Arc’teryx Delta LT Hoody Review

Super light and versatile. The new Delta LT Hoody from Arc’teryx is a great addition to your mountain activity toolbox.

I’m a big fan of fleece midlayers, I like the versatility of a highly breathable layer for active approaches and climbing days. If the wind gets up I just pop on a windproof or even a lightweight hardshell. So it’s no surprise that the Arc’teryx Forclaz fleece is my most used jacket – I easily use it every time I go out climbing when conditions require it. In fact I wear it for just about all my mountain adventure days – whether it’s hiking or more technical mountaineering.

So, now that I’ve nailed my fleeces colours to the mast I was very keen to review the new Arc’teryx Delta LT Hoody when it landed on my desk. The Delta LT Hoody is a lightweight mid layer that is suitable for active mountain wear on those cooler days. It’s also great for spring and summer rock climbing – whether it’s sport, trad or bouldering it’s versatile enough to accommodate them.

The Arc’teryx Delta LT Hoody is perfect for those cooler bouldering days. Bouldering North Wales, UK

The Delta LT Hoody is definitely a lighter and more breathable piece than my Forclaz jacket. It’s made from Polartec 100 micro fleece which is woven into a micro grid pattern which makes it super stretchy and breathable. It’s pretty much perfect for those high intensity activities such as steep uphill approaches; trail running in cooler conditions. The Polartec 100 fleece dries out super fast and doesn’t smell, even after continuous use. I really like weight – I also have a Montane Allez Hoody which I use for trail running and I’d say the Arc’teryx Delta LT Hoody sits somewhere between that and my Forclaz; so perfect for spring and autumn wear for high intensity activity and summer for general hiking and climbing. My preferred combination was the Delta LT and my Squamish windproof – pretty much perfect for cool, dry and breezy conditions.

As you would expect the Delta LT Hoody is well manufactured with a high stitch count, zero waste flat locked seams and seamless piping on the hem and cuffs. For those of you who are regular users of Arc’teryx products you’ll find the same attention to detail that you are used to. If you are looking at this review thinking about buying an Arc’teryx product then you will not be disappointed – in terms of performance design and manufacture they are pretty much second to none.

Toasty warm when layered for that impromptu summit lunch. Great Galble, Lake District NP.

Features include two zipped hand warmer pockets, these were a little low for using with a climbing harness or a pack waist belt but they fine when wearing a running pack such as my UD Fastpack. The hood was very well fitting, low profile enough to be comfortable under a climbing helmet and stretchy enough to fit over my hiking cap or a beanie. A comfortable chin guard worked great even with a little of stubble, I do like to zip the jacket up fully on colder days as you lose a lot of heat from your neck. The No Slip Zip does actually work and keeps the zip done up as this has been a problem the Arc’teryx ‘pull apart’ zip in the past – no accidental opening of the zip here unless you want it. A good update on what was always a great zip idea. The pockets are also fully zipped with super light zip tags and were plenty big enough for hands with light gloves on.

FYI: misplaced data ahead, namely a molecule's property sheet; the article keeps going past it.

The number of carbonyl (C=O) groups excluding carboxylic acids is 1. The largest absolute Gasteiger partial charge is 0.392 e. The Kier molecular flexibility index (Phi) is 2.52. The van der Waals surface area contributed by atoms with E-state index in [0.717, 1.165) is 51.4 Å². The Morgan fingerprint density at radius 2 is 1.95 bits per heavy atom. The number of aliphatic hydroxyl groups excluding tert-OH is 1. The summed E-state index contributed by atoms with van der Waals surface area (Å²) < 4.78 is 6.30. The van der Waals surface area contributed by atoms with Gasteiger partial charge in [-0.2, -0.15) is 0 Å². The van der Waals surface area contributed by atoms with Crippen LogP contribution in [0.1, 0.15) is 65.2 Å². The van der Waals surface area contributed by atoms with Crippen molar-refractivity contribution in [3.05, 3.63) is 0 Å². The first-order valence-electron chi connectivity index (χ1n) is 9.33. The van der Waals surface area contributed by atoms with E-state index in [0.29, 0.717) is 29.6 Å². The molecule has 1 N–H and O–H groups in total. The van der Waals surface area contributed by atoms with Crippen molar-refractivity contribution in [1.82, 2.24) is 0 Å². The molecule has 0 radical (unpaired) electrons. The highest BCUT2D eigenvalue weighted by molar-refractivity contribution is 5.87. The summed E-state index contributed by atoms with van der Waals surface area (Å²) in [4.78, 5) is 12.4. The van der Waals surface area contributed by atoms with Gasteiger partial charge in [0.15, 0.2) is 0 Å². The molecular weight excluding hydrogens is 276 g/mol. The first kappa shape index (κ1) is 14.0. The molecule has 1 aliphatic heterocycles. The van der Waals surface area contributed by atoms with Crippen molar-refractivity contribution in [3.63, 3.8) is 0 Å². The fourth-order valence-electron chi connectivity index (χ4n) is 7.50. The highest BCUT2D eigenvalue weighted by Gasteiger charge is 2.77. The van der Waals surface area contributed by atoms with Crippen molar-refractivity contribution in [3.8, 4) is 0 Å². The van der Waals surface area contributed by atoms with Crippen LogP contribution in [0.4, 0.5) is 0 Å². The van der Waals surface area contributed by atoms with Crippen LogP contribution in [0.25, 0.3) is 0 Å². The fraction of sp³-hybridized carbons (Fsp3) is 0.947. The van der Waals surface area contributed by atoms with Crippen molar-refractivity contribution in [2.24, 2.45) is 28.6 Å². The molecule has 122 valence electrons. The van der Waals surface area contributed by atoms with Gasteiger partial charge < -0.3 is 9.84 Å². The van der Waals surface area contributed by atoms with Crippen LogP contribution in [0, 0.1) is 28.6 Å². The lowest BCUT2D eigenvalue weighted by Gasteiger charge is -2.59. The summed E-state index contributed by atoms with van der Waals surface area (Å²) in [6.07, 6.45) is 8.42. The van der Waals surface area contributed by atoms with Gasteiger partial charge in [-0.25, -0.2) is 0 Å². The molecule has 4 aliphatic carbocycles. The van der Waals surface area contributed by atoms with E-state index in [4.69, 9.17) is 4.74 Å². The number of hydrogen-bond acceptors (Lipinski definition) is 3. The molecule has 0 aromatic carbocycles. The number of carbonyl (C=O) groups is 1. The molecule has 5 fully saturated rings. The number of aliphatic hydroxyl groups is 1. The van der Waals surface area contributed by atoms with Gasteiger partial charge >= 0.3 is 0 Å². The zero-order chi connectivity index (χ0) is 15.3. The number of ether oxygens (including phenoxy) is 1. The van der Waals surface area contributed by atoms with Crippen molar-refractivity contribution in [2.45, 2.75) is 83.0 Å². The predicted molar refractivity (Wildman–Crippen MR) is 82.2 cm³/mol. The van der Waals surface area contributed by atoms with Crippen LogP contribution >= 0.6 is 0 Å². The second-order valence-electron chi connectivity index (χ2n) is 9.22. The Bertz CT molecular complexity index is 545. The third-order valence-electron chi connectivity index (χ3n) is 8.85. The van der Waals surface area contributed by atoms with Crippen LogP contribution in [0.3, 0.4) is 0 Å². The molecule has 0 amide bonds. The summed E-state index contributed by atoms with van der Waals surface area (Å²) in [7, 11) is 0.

The Polartec 100 fleece was super stretchy and perfect for sport climbing. The hood is helmet compatible for those chillier days. Yorkshire Dales NP.

I’m not a fan of hand warmer pockets on fleeces/mid layers this light as I’m usually wearing them on a fast moving activity or have another layer over the top. My preference is for a large chest pocket as this is the most accessible area when on the move or climbing, this is why I find the Forclaz jacket so useful. I can understand that the light nature of the fleece means that it might be impractical to have heavier items such as a phone in a pocket so maybe that’s the design issue here. Which brings me onto the laminated arm pocket, which I find puzzling. The pocket is well designed and the laminated design means that you get no snagging when sliding on a shell but the only use I could find for it was to keep my Nooz reading glasses in it (yep – I’m of that age now!). I did fit my credit card and some cash notes in for running but other than that I’m at a loss. It’s finished with an embroidered, reflective Arc’teryx logo. Arc’teryx did get back to me to state that the arm pocket is a design feature – as it is on the Covert Hoody if you have seen one of those.

In closing the Arc’teryx Delta LT Hoody is a great mid layer which sits in between a base layer and full fleece. It’s brilliant for fast moving activities such as winter trail running. The stretchy fleece worked well for rock climbing and it fitted well with a climbing harness on. Will it replace my trust Forclaz? Well no – I still find the more burly Forclaz more useful for the cold and damp UK climate but for summer wear the Delta LT Hoody is excellent.

The Arc’teryx Delta LT Hoody comes in four colour options and sizes S to XXL.

There is a women specific version. It comes in five colour options and sizes XS to XL.

There is also a jacket version for those of you who do not feel the need for a hood.

The SRP is £110 and it is available direct from Arc’teryx with free express shipping.

Disclaimer – CGR reviewers are never paid to provide a review and the website does not take advertising or link to affiliate sales. We are a bunch of keen climbers and travellers that accept sample products and offer an honest and independent review of the item. The reviewer will often keep the sample after reviewing it for both hygiene and safety reasons and more often it’s in no fit state to return!

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